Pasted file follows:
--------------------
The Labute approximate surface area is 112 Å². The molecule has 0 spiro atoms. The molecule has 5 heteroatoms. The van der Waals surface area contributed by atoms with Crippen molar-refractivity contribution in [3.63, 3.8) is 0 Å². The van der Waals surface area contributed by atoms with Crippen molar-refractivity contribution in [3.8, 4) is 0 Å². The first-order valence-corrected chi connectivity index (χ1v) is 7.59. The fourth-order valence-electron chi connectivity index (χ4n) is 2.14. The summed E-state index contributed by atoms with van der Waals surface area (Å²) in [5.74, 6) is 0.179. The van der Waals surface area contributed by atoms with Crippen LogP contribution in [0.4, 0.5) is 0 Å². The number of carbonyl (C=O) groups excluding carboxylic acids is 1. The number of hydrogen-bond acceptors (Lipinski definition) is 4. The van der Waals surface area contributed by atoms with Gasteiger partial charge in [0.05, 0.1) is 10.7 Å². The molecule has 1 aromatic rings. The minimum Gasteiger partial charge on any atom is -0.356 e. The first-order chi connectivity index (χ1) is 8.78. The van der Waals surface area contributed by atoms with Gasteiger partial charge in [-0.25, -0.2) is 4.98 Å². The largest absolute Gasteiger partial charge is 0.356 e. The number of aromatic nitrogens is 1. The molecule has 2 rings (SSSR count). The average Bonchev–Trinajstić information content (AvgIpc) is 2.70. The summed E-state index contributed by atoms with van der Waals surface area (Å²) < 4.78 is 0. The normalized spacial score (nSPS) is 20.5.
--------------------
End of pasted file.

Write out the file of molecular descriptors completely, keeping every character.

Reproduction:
The Labute approximate surface area is 112 Å². The molecule has 0 spiro atoms. The molecule has 5 heteroatoms. The van der Waals surface area contributed by atoms with Crippen molar-refractivity contribution in [3.63, 3.8) is 0 Å². The van der Waals surface area contributed by atoms with Crippen molar-refractivity contribution in [3.8, 4) is 0 Å². The first-order valence-corrected chi connectivity index (χ1v) is 7.59. The fourth-order valence-electron chi connectivity index (χ4n) is 2.14. The summed E-state index contributed by atoms with van der Waals surface area (Å²) in [5.74, 6) is 0.179. The van der Waals surface area contributed by atoms with Crippen LogP contribution in [0.4, 0.5) is 0 Å². The number of carbonyl (C=O) groups excluding carboxylic acids is 1. The number of hydrogen-bond acceptors (Lipinski definition) is 4. The van der Waals surface area contributed by atoms with Gasteiger partial charge in [0.05, 0.1) is 10.7 Å². The molecule has 1 aromatic rings. The minimum Gasteiger partial charge on any atom is -0.356 e. The first-order chi connectivity index (χ1) is 8.78. The van der Waals surface area contributed by atoms with Gasteiger partial charge in [-0.25, -0.2) is 4.98 Å². The largest absolute Gasteiger partial charge is 0.356 e. The number of aromatic nitrogens is 1. The molecule has 2 rings (SSSR count). The average Bonchev–Trinajstić information content (AvgIpc) is 2.70. The summed E-state index contributed by atoms with van der Waals surface area (Å²) < 4.78 is 0. The normalized spacial score (nSPS) is 20.5.